The Minister for Finance and for Public Expenditure and Reform has said that both the Irish and global economic landscape have fundamentally changed due to the outbreak of Covid-19.

Paschal Donohoe said that Irish GDP is set to fall by 10.5% this year with the labour market bearing the brunt of the economic shock of the coronavirus outbreak.

He said the country will go from a state of near full employment to a peak unemployment rate of 22% in the second quarter, before averaging out at 13.9% for the year. 

Approximately 220,000 jobs will be lost.

Mr Donohoe today published the Government's Stability Programme Update 2020 (SPU).

This sets out a macroeconomic and fiscal scenario for 2020 and 2021 and which now incorporates the impact of the Covid-19 pandemic. 

"The Irish economic landscape, in common with elsewhere, has been turned on its head in recent weeks. The necessary restrictions to limit the transmission of the Covid-19 virus have resulted in a severe recession and unprecedented levels of unemployment," Mr Donohoe said.

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He also said the gradual recovery assumed in the second half of the year is projected to gain momentum next year, with the economy growing by 6% and unemployment falling to below 10% next year. 

"It is expected that economic activity will reach its pre-crisis level in 2022," the Minister added.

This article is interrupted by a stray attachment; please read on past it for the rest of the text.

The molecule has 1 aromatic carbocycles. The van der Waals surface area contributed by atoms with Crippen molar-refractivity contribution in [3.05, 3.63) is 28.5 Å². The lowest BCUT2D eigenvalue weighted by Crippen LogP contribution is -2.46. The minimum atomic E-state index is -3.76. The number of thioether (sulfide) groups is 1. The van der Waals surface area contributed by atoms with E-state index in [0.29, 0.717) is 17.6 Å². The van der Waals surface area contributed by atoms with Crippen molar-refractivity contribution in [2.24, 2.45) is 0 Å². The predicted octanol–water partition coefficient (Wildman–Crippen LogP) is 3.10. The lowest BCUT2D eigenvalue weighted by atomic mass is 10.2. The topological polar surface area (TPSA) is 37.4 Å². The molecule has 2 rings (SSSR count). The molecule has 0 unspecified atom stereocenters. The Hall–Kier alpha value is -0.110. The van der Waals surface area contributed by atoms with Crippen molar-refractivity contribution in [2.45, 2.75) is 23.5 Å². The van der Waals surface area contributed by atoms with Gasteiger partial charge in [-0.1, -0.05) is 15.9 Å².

He also said that the country's budget deficit is expected to be 7.4% this year, or €23 billion.

Opposition politicians have called on the Government to avoid a return to austerity measures and to concentrate on stimulating the economy.

Fianna Fáil and Sinn Féin have both called for an ambitious recovery plan to recharge the economy sector by sector.

Fianna Fáil's finance spokesperson Michael McGrath said the recovery would be linked to the easing of restrictions as the health emergency passed.

He said the number one priority for the incoming government was to reboot the economy and to help people get back to work.

Sinn Féin's finance spokesperson Pearse Doherty said it was crucial that there was no return to austerity.

Mr Doherty said this was done in the last crisis when "Fianna Fáil and Fine Gael made ordinary workers carry the burden".

He called for a restructuring plan to target various sectors and to ensure households were not burdened with additional debt.

The Social Democrats said the update failed to provide any real detail on the Government's response to the economic fallout of the Covid crisis. 

Co-leader Róisín Shortall said it was not clear how the Government would raise the money to pay the bills and who would pay the cost.

"There should be no question of us facing into austerity and retrenchment, what is required is stimulus to get the economy up and running," she said.

The party is calling for the Government to vigorously pursue Eurobonds to mutualise debt.

Green Party finance spokesperson Neasa Hourigan pointed out that there was much uncertainty as the numbers were based on three months of restrictions but it was not clear whether those might be extended.

She said the most vulnerable must to be protected - those with disabilities, homeless, carers and people experiencing poverty.

Additional reporting Sandra Hurley